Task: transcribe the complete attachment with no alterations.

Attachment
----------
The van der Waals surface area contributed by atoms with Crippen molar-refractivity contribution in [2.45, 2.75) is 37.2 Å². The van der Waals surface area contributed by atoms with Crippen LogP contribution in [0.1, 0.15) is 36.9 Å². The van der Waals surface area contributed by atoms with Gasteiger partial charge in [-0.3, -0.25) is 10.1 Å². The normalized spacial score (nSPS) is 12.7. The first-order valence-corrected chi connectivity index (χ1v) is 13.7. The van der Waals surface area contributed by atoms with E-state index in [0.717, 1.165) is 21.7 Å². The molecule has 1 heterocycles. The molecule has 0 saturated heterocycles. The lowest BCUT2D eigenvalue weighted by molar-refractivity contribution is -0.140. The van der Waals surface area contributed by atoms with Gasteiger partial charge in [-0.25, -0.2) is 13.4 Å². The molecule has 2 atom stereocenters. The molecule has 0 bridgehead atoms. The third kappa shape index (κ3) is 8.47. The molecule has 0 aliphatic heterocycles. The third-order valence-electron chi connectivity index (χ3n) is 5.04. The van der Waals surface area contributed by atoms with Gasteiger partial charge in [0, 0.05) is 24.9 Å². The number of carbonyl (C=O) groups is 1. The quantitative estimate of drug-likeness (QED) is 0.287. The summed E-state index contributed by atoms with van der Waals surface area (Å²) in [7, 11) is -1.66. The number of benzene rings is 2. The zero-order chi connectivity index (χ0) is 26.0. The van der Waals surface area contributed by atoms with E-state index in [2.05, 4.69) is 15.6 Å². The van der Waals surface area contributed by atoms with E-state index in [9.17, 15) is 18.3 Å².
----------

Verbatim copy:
The van der Waals surface area contributed by atoms with Crippen molar-refractivity contribution in [2.45, 2.75) is 37.2 Å². The van der Waals surface area contributed by atoms with Crippen LogP contribution in [0.1, 0.15) is 36.9 Å². The van der Waals surface area contributed by atoms with Gasteiger partial charge in [-0.3, -0.25) is 10.1 Å². The normalized spacial score (nSPS) is 12.7. The first-order valence-corrected chi connectivity index (χ1v) is 13.7. The van der Waals surface area contributed by atoms with E-state index in [0.717, 1.165) is 21.7 Å². The molecule has 1 heterocycles. The molecule has 0 saturated heterocycles. The lowest BCUT2D eigenvalue weighted by molar-refractivity contribution is -0.140. The van der Waals surface area contributed by atoms with Gasteiger partial charge in [-0.25, -0.2) is 13.4 Å². The molecule has 2 atom stereocenters. The molecule has 0 bridgehead atoms. The third kappa shape index (κ3) is 8.47. The molecule has 0 aliphatic heterocycles. The third-order valence-electron chi connectivity index (χ3n) is 5.04. The van der Waals surface area contributed by atoms with Gasteiger partial charge in [0, 0.05) is 24.9 Å². The number of carbonyl (C=O) groups is 1. The quantitative estimate of drug-likeness (QED) is 0.287. The summed E-state index contributed by atoms with van der Waals surface area (Å²) in [7, 11) is -1.66. The number of benzene rings is 2. The zero-order chi connectivity index (χ0) is 26.0. The van der Waals surface area contributed by atoms with E-state index in [2.05, 4.69) is 15.6 Å². The van der Waals surface area contributed by atoms with E-state index in [9.17, 15) is 18.3 Å².